Existing Home Sales See Biggest Jump In 6 Years

Existing home sales in the United States increased by 5.1% in May year on year to their highest pace in nearly six years, partly fueled by an increase …

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Existing home sales in the United States increased by 5.1% in May year on year to their highest pace in nearly six years, partly fueled by an increase in first time buyers.

The latest data from the National Association of Realtors shows that all regions, led by the North East, saw sales increase. They have risen year on year for eight consecutive months and are 9.2% above a year ago.

The median existing home price for all housing types in May was $228,700, which is 7.9% above May 2014, the 39th consecutive month of year on year price gains.

According to NAR chief economist Lawrence Yun May home sales rebounded strongly following April’s decline and are now at their highest pace since November 2009.

‘Solid sales gains were seen throughout the country in May as more home owners listed their home for sale and therefore provided greater choices for buyers,’ he said but added that overall supply still remains tight.

‘Homes are selling fast and price growth in many markets continues to teeter at or near double-digit appreciation. Without solid gains in new home construction, prices will likely stay elevated even with higher mortgage rates above 4%,’ he explained.

The data also shows that total housing inventory at the end of May increased 3.2% to 2.29 million existing homes available for sale, and is 1.8% higher than a year ago. Unsold inventory is at a 5.1 month supply at the current sales pace, down from 5.2 months in April.

The percent share of first time buyers rose to 32% in May, up from 30% in April and matching the highest share since September 2012. A year ago, first time buyers represented 27% of all buyers.

‘The return of first time buyers in May is an encouraging sign and is the result of multiple factors, including strong job gains among young adults, less expensive mortgage insurance and lenders offering low down payment programs,’ said Yun.

‘More first time buyers are expected to enter the market in coming months, but the overall share climbing higher will depend on how fast rates and prices rise,’ Yun added.

With demand continuing to far exceed supply, properties typically stayed on the market for 40 days in May, up from 39 days in April but the third shortest time since NAR began tracking in May 2011.

Short sales were on the market the longest at a median of 131 days in May, while foreclosures sold in 56 days and non-distressed homes took 38 days. Some 45% of homes sold in May were on the market for less than a month.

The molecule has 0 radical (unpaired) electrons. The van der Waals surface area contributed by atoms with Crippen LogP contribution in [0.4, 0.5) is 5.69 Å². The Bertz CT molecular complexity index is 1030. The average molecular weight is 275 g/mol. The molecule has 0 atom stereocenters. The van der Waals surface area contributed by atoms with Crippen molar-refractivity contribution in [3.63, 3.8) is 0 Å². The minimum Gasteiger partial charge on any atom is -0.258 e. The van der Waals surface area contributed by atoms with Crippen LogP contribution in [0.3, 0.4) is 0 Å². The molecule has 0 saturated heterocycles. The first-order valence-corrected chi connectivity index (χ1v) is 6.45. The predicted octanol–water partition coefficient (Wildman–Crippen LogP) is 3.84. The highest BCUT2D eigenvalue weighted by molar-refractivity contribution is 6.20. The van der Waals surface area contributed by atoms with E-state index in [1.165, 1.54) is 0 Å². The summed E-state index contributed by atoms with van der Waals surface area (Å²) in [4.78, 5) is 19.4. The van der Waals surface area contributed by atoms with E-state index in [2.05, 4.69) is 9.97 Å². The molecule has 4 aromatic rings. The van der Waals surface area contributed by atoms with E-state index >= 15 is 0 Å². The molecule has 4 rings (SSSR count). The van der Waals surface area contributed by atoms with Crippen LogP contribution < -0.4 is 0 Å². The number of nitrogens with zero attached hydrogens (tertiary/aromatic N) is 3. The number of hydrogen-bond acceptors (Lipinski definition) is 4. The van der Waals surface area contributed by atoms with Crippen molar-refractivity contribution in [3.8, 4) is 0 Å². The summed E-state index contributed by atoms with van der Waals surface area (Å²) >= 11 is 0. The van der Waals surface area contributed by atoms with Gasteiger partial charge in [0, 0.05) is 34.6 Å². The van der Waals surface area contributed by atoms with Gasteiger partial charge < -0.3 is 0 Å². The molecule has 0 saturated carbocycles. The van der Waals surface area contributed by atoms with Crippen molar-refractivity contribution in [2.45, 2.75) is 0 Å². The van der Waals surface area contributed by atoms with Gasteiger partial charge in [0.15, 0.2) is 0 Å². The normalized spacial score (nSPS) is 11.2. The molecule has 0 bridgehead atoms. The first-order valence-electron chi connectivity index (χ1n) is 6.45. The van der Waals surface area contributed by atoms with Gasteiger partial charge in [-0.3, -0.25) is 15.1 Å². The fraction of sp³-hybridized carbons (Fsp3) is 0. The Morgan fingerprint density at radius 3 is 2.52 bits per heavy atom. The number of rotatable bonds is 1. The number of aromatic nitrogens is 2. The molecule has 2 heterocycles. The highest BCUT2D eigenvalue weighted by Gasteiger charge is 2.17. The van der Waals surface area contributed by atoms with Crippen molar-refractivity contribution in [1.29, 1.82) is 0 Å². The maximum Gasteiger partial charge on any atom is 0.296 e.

All cash sales were 24% of transactions in May for the third straight month and are down considerably from a year ago when they were 32%. Individual investors, who account for many cash sales, purchased 14% of homes in May, unchanged from last month and down from 16% in May 2014. Some 67% of investors paid cash in May.

Distressed sales, that is foreclosures and short sales, remained at 10% for the third consecutive month in May and are below the 11% from a year ago. Some 7% of May sales were foreclosures and 3% were short sales. Foreclosures sold for an average discount of 15% below market value in May compared to 20% in April, while short sales were also discounted 16% compared to 14% in April.

A breakdown of the figures shows that single family home sales jumped 5.6% to a seasonally adjusted annual rate of 4.73 million in May from 4.48 million in April, and are and now 9.7% above the 4.31 million pace a year ago. The median existing single family home price was $230,300 in May, up 8.6% from May 2014.

Existing condominium and co-op sales increased 1.6% to a seasonally adjusted annual rate of 620,000 units in May from 610,000 units in April, and are 5.1% higher than May 2014. The median existing condo price was $216,400 in May, which is 1.9% higher than a year ago.

May existing home sales in the Northeast jumped 11.3% to an annual rate of 690,000, and are now 11.3% above a year ago. The median price in the Northeast was $269,000, which is 4.8% higher than May 2014.

In the Midwest, existing home sales rose 4.1% to an annual rate of 1.27 million in May, and are 12.4% above May 2014. The median price in the Midwest was $181,900, up 9.4% from a year ago.

The data also shows that existing home sales in the South increased 4.3% to an annual rate of 2.18 million in May, and are 6.9% above May 2014. The median price in the South was $198,300, up 8.2% from a year ago.

Existing home sales in the West climbed 4.3% to an annual rate of 1.21 million in May, and are 9% above a year ago. The median price in the West was $324,000, which is 10.2% above May 2014.

This article was republished with permission from Property Wire.

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